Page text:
5 Vital Safety Tips for Handling Hazardous Chemicals

Just because some products are easily accessible at local stores, it doesn’t mean they’re safe to handle.

There are several dangerous household chemicals ranging from poisonous to flammable.

Mishandling these hazardous chemicals could lead to injuries and other health risks. In 2018, there were over two million cases of human exposure to common poisons, primarily children.

However, these chemicals can be necessary for our day to day life for cleaning, pest control, and more. Keep reading for our top five vital safety tips for handling these chemicals responsibly.

1. Take Your Time

In military CQB training, they have a saying – “Slow is smooth, smooth is fast.” The philosophy behind this somewhat contradictory statement is all about precision. Essentially, when we rush jobs, projects, or operations, we tend to get sloppy.

When Handing hazardous chemicals, getting sloppy could result in a myriad of negative outcomes. Most of which pertain to your health and the safety of those in the house. It may help to incorporate safety data sheet management if you handle these products on a regular basis.

2. Protect Your Eyes

One of the biggest risks of dangerous liquids is their potential to splash into your face and eyes. Some hazardous chemicals are so potent that eye exposure could lead to temporary or permanent blindness.

We recommend wearing full-coverage safety goggles anytime you’re working with chemicals – liquid, powdered, or otherwise.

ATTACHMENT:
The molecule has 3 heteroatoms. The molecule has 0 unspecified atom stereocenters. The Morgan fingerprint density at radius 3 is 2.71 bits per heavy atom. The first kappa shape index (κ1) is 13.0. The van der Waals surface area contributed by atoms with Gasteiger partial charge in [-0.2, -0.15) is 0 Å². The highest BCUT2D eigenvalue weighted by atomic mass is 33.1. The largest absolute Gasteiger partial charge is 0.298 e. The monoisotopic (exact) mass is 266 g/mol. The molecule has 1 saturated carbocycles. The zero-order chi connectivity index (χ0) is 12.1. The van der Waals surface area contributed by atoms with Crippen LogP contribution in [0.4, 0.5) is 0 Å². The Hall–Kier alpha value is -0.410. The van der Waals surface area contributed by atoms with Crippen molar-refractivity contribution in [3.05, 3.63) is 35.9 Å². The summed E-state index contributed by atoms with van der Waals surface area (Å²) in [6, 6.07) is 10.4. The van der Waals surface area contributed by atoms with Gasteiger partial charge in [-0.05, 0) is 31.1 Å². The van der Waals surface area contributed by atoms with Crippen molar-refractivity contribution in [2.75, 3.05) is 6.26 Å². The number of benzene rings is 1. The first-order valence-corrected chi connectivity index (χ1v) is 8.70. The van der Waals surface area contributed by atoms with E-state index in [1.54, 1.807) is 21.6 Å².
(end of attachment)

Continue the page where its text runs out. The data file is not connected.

3. Protect Your Skin

Next, remember that corrosives are a health hazard, even when they only make contact with your skin. They can cause mild to severe chemical burns, especially if contact goes unnoticed.

Wear thick protective gloves and cover up any exposed skin with protective clothing. Make sure you remove this clothing when you’re finished. If the chemical gets on the sleeve and you later wipe your face, it could have negative side effects.

4. Protect Your Lungs

Many people don’t realize that some hazardous chemicals also emit toxic gases when used. This can be especially dangerous for people working indoors or in areas with low ventilation.

We recommend wearing a protecting facemask specifically designed to block out harmful gases. You should also ensure the area has plenty of ventilation. Open doors and windows to ensure airflow.

5. Educate Yourself On Emergency Protocols When Dealing With Hazardous Chemicals

Finally, make sure you know what to do in case of an emergency. During an emergency is not the time for learning – be prepared.

Some hazardous chemicals are flammable household items, which can lead to devastating fires and worse. When working with these products, be sure to have a fire extinguisher on hand.

Additionally, have the number for poison control posted nearby or saved into your phone. You should also set up a chemical washing station in case you get chemicals in your eyes or on your skin.

Here is a common hazardous chemical list for reference:

  • Bleach
  • Ammonia
  • Anti-freeze
  • Air-fresheners
  • Drain cleaners
  • Upholstery and carpet cleaners
  • Paint
  • Motor oil
  • All-purpose cleaners
  • Windshield wiper fluid
  • Batteries

As you can see, your home is literally full of potentially hazardous chemicals.

Looking for More Great Information?

Having hazardous chemicals in your home is often a necessity. However, it doesn’t have to be dangerous. Make sure you take the above precautions whenever dealing with dangerous household chemicals.

And if you’re looking for more great advice or information, be sure to check out some of our other articles before you go.